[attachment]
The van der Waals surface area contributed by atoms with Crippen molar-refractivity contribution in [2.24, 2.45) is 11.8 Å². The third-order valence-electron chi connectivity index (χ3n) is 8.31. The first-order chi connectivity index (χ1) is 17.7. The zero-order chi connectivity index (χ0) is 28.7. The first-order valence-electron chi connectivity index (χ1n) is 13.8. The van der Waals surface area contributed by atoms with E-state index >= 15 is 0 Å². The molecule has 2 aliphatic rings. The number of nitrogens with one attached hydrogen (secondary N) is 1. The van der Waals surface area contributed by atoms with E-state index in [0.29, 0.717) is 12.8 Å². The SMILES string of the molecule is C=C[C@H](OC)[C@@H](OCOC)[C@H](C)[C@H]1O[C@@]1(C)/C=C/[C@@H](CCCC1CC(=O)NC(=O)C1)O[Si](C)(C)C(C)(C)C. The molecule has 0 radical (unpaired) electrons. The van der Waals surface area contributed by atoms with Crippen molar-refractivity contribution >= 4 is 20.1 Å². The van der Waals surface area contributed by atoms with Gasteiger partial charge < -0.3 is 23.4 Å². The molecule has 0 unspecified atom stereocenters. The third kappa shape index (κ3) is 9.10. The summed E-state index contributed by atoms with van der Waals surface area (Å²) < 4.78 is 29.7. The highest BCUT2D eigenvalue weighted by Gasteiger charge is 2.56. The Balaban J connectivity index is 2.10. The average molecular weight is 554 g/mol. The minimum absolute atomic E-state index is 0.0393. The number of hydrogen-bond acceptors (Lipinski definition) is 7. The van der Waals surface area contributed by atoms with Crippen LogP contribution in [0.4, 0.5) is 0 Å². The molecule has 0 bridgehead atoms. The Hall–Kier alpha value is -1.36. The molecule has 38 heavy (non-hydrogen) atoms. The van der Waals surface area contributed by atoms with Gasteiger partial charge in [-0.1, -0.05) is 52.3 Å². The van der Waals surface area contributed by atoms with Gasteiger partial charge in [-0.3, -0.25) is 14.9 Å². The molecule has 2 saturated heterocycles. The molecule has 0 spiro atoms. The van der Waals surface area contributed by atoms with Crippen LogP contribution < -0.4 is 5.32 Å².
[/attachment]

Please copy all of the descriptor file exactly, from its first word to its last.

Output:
The van der Waals surface area contributed by atoms with Crippen molar-refractivity contribution in [2.24, 2.45) is 11.8 Å². The third-order valence-electron chi connectivity index (χ3n) is 8.31. The first-order chi connectivity index (χ1) is 17.7. The zero-order chi connectivity index (χ0) is 28.7. The first-order valence-electron chi connectivity index (χ1n) is 13.8. The van der Waals surface area contributed by atoms with E-state index >= 15 is 0 Å². The molecule has 2 aliphatic rings. The number of nitrogens with one attached hydrogen (secondary N) is 1. The van der Waals surface area contributed by atoms with E-state index in [0.29, 0.717) is 12.8 Å². The SMILES string of the molecule is C=C[C@H](OC)[C@@H](OCOC)[C@H](C)[C@H]1O[C@@]1(C)/C=C/[C@@H](CCCC1CC(=O)NC(=O)C1)O[Si](C)(C)C(C)(C)C. The molecule has 0 radical (unpaired) electrons. The van der Waals surface area contributed by atoms with Crippen molar-refractivity contribution >= 4 is 20.1 Å². The van der Waals surface area contributed by atoms with Gasteiger partial charge < -0.3 is 23.4 Å². The molecule has 0 unspecified atom stereocenters. The third kappa shape index (κ3) is 9.10. The summed E-state index contributed by atoms with van der Waals surface area (Å²) < 4.78 is 29.7. The highest BCUT2D eigenvalue weighted by Gasteiger charge is 2.56. The Balaban J connectivity index is 2.10. The average molecular weight is 554 g/mol. The minimum absolute atomic E-state index is 0.0393. The number of hydrogen-bond acceptors (Lipinski definition) is 7. The van der Waals surface area contributed by atoms with Crippen LogP contribution in [0.4, 0.5) is 0 Å². The molecule has 0 bridgehead atoms. The Hall–Kier alpha value is -1.36. The molecule has 38 heavy (non-hydrogen) atoms. The van der Waals surface area contributed by atoms with Gasteiger partial charge in [-0.1, -0.05) is 52.3 Å². The van der Waals surface area contributed by atoms with Gasteiger partial charge in [-0.3, -0.25) is 14.9 Å². The molecule has 2 saturated heterocycles. The molecule has 0 spiro atoms. The van der Waals surface area contributed by atoms with Crippen LogP contribution < -0.4 is 5.32 Å².